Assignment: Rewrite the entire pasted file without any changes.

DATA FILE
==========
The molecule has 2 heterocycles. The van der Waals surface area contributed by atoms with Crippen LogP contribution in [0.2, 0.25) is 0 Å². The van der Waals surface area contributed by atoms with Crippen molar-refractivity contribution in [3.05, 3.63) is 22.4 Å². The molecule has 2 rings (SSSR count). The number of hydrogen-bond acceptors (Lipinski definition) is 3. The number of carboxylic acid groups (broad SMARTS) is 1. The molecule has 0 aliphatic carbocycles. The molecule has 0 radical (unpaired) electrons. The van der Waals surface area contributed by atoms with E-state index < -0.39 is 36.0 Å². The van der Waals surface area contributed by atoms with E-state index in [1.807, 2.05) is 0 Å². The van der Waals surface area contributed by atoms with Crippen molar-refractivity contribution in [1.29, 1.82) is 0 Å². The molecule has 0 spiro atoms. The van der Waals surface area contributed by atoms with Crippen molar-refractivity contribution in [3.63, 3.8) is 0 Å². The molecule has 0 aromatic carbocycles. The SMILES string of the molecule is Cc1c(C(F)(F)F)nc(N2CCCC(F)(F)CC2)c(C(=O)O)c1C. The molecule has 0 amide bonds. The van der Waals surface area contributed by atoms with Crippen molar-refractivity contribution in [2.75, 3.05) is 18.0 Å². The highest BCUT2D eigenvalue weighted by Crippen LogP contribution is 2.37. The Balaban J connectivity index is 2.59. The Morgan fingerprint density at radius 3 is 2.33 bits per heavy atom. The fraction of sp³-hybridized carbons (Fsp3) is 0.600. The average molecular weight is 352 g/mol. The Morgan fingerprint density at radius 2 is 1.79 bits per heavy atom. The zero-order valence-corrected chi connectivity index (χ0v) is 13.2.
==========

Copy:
The molecule has 2 heterocycles. The van der Waals surface area contributed by atoms with Crippen LogP contribution in [0.2, 0.25) is 0 Å². The van der Waals surface area contributed by atoms with Crippen molar-refractivity contribution in [3.05, 3.63) is 22.4 Å². The molecule has 2 rings (SSSR count). The number of hydrogen-bond acceptors (Lipinski definition) is 3. The number of carboxylic acid groups (broad SMARTS) is 1. The molecule has 0 aliphatic carbocycles. The molecule has 0 radical (unpaired) electrons. The van der Waals surface area contributed by atoms with E-state index < -0.39 is 36.0 Å². The van der Waals surface area contributed by atoms with E-state index in [1.807, 2.05) is 0 Å². The van der Waals surface area contributed by atoms with Crippen molar-refractivity contribution in [1.29, 1.82) is 0 Å². The molecule has 0 spiro atoms. The van der Waals surface area contributed by atoms with Crippen molar-refractivity contribution in [3.63, 3.8) is 0 Å². The molecule has 0 aromatic carbocycles. The SMILES string of the molecule is Cc1c(C(F)(F)F)nc(N2CCCC(F)(F)CC2)c(C(=O)O)c1C. The molecule has 0 amide bonds. The van der Waals surface area contributed by atoms with Crippen molar-refractivity contribution in [2.75, 3.05) is 18.0 Å². The highest BCUT2D eigenvalue weighted by Crippen LogP contribution is 2.37. The Balaban J connectivity index is 2.59. The Morgan fingerprint density at radius 3 is 2.33 bits per heavy atom. The fraction of sp³-hybridized carbons (Fsp3) is 0.600. The average molecular weight is 352 g/mol. The Morgan fingerprint density at radius 2 is 1.79 bits per heavy atom. The zero-order valence-corrected chi connectivity index (χ0v) is 13.2.